Masters Dressage Freestyle Night--Drawing Inspiration From Music

Masters Dressage Freestyle Night--Drawing Inspiration From Music

The idea of the “perfect riding” music has been in my head since last Saturday night when I was fortunate enough to watch some of the best riders in the world compete in the
Masters Freestyle CDI*****. Eight riders competed, with no two rider’s
music even similar. How amazing and how fascinating. There were composed pieces, there was rock,
there was techno, there was classical, there were vocals, there were non-vocals
and they were all inspirational in one way or another. Finishing first was Anky van Grunsven with an
84.450 percent on Salinero. Finishing second was the American pair of Steffen
Peters and Ravel with a score of 81.70 percent. Third place was Isabell Werth
with Satchmo 78.950 percent. Inspirational
to say the least, watching the top three riders in the world dance to their
favorite music with their horsey partners.

ALL the music was fantastic, but you could really pick out the riders whose music actually MOVED them. It showed in their accuracy, it showed in their transitions, it showed
in their emotion, it showed in their risk taking, and it showed in their
horses. Those riders who had built a
relationship with their music never missed a beat, transition or opportunity to
draw the crowd into their performance.
Those riders with new music or music with too many components seemed to
be riding a pattern to music, not dancing with the music. At this level or any level, that is the difference between a breathtaking
performance and a very good performance.

Everyone has a particular fondness for one kind of music or another. Some people always listen to classical music and others find the need for energetic Latin salsa. Others love country music, while techno or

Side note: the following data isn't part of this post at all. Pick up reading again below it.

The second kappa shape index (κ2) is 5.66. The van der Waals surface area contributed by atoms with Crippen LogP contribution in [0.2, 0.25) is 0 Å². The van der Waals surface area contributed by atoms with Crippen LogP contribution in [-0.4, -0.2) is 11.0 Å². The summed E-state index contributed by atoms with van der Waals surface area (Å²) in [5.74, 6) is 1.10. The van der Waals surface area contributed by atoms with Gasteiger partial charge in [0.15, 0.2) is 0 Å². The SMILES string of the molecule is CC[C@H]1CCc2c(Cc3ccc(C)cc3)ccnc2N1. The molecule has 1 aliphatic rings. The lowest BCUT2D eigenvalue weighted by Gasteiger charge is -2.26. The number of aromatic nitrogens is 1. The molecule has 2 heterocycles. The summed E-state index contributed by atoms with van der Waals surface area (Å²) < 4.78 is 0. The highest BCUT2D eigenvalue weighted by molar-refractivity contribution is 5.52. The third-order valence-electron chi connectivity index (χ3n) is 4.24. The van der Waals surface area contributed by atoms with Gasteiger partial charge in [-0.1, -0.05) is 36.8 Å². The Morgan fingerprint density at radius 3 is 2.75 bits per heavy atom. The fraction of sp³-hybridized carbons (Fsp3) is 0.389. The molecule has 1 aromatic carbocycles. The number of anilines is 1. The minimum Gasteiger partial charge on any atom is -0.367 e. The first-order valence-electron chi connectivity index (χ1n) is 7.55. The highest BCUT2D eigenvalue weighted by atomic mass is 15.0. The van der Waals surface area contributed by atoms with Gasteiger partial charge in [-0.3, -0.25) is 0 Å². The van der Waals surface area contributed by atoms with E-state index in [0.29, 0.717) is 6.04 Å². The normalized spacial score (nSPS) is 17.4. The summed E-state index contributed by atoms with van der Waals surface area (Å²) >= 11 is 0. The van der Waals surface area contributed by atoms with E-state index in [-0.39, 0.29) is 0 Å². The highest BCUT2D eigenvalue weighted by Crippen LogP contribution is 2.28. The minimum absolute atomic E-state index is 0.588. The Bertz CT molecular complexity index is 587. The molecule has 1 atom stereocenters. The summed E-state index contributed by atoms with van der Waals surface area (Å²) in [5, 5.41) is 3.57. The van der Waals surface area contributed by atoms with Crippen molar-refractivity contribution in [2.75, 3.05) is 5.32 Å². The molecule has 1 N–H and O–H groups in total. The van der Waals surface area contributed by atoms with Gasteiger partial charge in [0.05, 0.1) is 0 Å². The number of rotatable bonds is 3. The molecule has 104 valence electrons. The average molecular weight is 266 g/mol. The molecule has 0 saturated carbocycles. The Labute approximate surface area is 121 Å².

reggeton moves another group of folks.

The point to this observation is to note that if you and your horse really LOVE your music and it moves YOU, it will be obvious to everyone including judges and spectators.
It doesn’t matter whether or not your onlookers are educated in dressage
or freestyles, a passionate presentation by a rider who is moved by their music
will leave great impressions on everyone.


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Comment by Michael Matson on February 22, 2010 at 11:20pm
In my "Ride to Music" clinics, I sometimes have people tell me what music they like and want to ride to. I remind them it is their horse "dancing", not the rider. With the right music for the horse, the rider "disappears". And when I do find the right music for their horse's gaits, the rider always breaks into a BIG smile as they "feel" the music while riding. And then they say "I would never have thought of that music for my horse!" Even at the international levels, you see freestyles where you ask yourself "why did they pick that music - it does nothing for the horse." The answer usually is the rider liked the music or wanted to use a certain type of music - all without any thought of what worked for the horse.

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